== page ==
WHAT a great story!!!
I think that we forget (even with things on the news) what a great life and what great freedoms we have in America (and in Canada). This book reminded me over and over again.
Tamila (Tami) is from Iran. Her parent's (knowing from personal experience of living once in the US) work to get her a visa to go to America for 3 months. Once there, her goal is to find a husband, so she can stay in America for good.
Her sister and brother-in-law (who married and escaped Iran 15 years earlier) begin setting her up with eligible Persian men who are sympathetic to the situation.
Trouble is, Tami (while going to her English-enrichment class~which, btw, introduces us to many interesting characters who give strength to Tami at crucial times) meets and American man and has to choose~tradition, and all she knows, or hope, dreams (something most Iranian women don't ever dare to do)and love.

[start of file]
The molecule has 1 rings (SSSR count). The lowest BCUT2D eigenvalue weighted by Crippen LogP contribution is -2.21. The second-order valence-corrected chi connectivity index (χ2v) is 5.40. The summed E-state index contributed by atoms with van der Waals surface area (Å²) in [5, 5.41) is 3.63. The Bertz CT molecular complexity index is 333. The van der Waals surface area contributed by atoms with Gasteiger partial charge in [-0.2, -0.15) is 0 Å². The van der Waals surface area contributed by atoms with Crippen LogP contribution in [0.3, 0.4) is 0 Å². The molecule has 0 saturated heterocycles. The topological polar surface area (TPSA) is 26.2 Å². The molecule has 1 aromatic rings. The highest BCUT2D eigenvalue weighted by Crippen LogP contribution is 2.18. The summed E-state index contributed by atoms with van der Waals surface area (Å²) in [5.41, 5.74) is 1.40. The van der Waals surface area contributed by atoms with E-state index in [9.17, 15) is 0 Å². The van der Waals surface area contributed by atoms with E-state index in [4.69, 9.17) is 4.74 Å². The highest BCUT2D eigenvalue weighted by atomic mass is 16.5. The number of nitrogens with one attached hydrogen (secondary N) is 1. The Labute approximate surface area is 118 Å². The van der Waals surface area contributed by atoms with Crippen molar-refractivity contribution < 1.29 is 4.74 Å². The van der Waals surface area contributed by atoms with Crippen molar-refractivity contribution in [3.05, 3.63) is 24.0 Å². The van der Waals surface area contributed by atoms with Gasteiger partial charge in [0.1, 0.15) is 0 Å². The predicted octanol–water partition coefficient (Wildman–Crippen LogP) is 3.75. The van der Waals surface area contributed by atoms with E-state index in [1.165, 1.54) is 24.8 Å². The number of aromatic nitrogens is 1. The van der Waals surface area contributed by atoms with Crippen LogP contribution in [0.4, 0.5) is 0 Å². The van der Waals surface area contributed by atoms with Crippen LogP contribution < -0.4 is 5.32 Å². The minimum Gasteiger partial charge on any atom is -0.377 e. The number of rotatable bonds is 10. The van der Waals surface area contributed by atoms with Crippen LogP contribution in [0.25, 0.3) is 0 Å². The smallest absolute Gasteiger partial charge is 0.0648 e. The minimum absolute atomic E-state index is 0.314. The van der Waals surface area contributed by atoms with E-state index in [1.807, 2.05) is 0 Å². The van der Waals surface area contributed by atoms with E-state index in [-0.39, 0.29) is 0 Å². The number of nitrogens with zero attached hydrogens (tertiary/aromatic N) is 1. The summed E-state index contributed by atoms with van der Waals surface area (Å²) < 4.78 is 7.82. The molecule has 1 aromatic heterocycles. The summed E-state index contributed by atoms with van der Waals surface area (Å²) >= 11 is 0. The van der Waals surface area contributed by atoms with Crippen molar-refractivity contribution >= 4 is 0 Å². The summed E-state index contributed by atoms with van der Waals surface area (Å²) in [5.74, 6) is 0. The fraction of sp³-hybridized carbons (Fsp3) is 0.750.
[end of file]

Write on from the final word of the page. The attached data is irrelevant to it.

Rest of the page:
I so enjoyed this book, even though many parts are very sad (in a very thought-provoking way). It really made me think about what I have in this life.
Read~May 20, 2010
I find it very ironic that I first read this book almost to this date 2 years ago. And my impressions are pretty much the same as they were back then. We take SO MUCH for granted here. And that is Tami's biggest "gripe" with Americans. How much they take for granted and how much they assume. We really don't realize what these women in places like Iran and Afghanistan REALLY go through.
There was much more swearing (from one character really) than I had remembered. I think that the first time, I was so caught up in Tami's story, that I wasn't bothered by it. And I can't say that I was totally bothered by it this time. It was used more to make and prove a point. And the author (in my opinion) succeeds.